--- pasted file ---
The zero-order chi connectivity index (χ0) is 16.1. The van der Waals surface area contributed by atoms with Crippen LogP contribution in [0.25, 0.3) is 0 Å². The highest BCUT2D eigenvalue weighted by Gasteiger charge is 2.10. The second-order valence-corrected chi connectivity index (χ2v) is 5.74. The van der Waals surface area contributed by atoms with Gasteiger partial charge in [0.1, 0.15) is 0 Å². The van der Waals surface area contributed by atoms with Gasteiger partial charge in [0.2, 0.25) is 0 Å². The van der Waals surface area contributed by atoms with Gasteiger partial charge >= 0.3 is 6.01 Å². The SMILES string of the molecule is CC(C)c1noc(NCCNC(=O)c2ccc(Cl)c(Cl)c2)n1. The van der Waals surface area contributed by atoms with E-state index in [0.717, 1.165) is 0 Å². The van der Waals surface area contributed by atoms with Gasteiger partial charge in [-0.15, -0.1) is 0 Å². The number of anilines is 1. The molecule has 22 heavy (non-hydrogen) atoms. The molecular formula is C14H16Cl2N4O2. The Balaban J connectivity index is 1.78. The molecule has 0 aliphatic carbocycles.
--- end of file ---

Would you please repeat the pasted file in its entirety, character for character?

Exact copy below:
The zero-order chi connectivity index (χ0) is 16.1. The van der Waals surface area contributed by atoms with Crippen LogP contribution in [0.25, 0.3) is 0 Å². The highest BCUT2D eigenvalue weighted by Gasteiger charge is 2.10. The second-order valence-corrected chi connectivity index (χ2v) is 5.74. The van der Waals surface area contributed by atoms with Gasteiger partial charge in [0.1, 0.15) is 0 Å². The van der Waals surface area contributed by atoms with Gasteiger partial charge in [0.2, 0.25) is 0 Å². The van der Waals surface area contributed by atoms with Gasteiger partial charge >= 0.3 is 6.01 Å². The SMILES string of the molecule is CC(C)c1noc(NCCNC(=O)c2ccc(Cl)c(Cl)c2)n1. The van der Waals surface area contributed by atoms with E-state index in [0.717, 1.165) is 0 Å². The van der Waals surface area contributed by atoms with Gasteiger partial charge in [-0.15, -0.1) is 0 Å². The number of anilines is 1. The molecule has 22 heavy (non-hydrogen) atoms. The molecular formula is C14H16Cl2N4O2. The Balaban J connectivity index is 1.78. The molecule has 0 aliphatic carbocycles.